Sharp calls it grab-and-go computing because the Actius comes with an actual docking system that, when plugged in, synchronizes the main computer with the MM10 so files are always in sync and up to date. The sync software comes from Iomega. The docking process is similar to syncing a Palm or Pocket PC with a desktop. The product would be even better if it also automatically synced up Outlook or Notes, but Sharp still earns an A in my book for being one of the first to see that a smaller and lighter laptop with Windows XP functionality is an important advance in true mobility, because it allows users to take a laptop with them without compromising on their OS or data while away from the office.
This makes the Actius MM10 a great tool for sales or field force personnel who need a full Windows XP-based portable with them at all times, but hate lugging around a larger laptop when on the road. Keep in mind that it is not designed to be a primary computer. Think of it as a back-up computer that lets you take your files with you on the road and yet work with them via a fully functional laptop with no real trade-off other than the slightly smaller keyboard. Since it has built-in 802.11b wireless capability, as well as an Ethernet port, you can connect to the Internet or a VPN and be on the network with ease. It does not come with a built-in modem, but Sharp does include a 56K PC Card modem so you can even connect via old-fashioned phone lines if necessary. It also sports a speedy Transmeta Crusoe processor and lists for under $1,400.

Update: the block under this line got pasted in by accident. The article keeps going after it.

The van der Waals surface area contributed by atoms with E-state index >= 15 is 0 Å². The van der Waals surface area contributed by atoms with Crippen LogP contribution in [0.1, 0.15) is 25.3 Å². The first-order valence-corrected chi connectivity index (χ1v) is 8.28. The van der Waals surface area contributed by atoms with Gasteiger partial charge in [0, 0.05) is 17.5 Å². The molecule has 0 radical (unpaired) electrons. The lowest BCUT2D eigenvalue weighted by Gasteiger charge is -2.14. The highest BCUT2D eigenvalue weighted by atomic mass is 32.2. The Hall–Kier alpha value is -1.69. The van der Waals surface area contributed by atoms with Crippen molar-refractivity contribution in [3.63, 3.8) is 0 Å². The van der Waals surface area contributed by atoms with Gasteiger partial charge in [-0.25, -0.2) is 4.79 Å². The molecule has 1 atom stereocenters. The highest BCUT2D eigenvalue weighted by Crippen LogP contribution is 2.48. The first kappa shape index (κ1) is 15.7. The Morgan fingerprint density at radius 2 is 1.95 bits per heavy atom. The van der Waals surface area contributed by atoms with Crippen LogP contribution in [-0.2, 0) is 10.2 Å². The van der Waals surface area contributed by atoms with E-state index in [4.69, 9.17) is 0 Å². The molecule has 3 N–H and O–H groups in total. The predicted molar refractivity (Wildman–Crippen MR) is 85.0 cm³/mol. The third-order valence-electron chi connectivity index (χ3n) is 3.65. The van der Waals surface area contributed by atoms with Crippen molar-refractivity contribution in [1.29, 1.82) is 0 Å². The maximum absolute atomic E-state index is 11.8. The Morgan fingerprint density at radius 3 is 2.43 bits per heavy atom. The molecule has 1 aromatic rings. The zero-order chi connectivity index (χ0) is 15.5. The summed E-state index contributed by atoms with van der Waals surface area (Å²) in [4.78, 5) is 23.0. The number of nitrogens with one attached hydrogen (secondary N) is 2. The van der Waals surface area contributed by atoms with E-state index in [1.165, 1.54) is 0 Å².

XP in Your Palm
The other device is being called a Handheld XP computer. Although handheld computers like the ones from Palm and Microsoft’s Pocket PC family are great tools that can work with enterprise applications, they are based on cut-down operating systems that have limited functionality. For an enterprise application to work on them, the apps have to be seriously modified around the form and function of the handheld OS. But a handheld XP system can take any Windows XP app and run it out of the box, as is. This concept is quite appealing to traditional IT managers who have to outfit their sales and field forces with handheld devices based on Windows XP. One of the bigger proponents of this concept is Microsoft cofounder Paul Allen, whose Vulcan Ventures is funding a company that will have a product in this category later this year. And OQO and Tiquit, along with Antelope (an IBM spinoff) will have systems encompassing handheld XP this fall as well.
Although these new devices will not break ground with their designs and screens smaller than traditional laptops or Table PCs, they do have the added advantage of being full Windows XP systems. Their ability to be able to use tens of thousands of XP applications right from the start could deliver them a serious enterprise audience in their own right.
Now that we have entered a new century, it is time to start thinking about mobile computing in a completely new light. Thanks to new technologies and innovative thinkers, products like the Tablet PC, grab-and-go computers and handheld XP devices have the potential to redefine portable computing over the next few years.
Tim Bajarin is president of Creative Strategies (www.creativestrategies.com), a technology consulting and research company based in Campbell, Calif.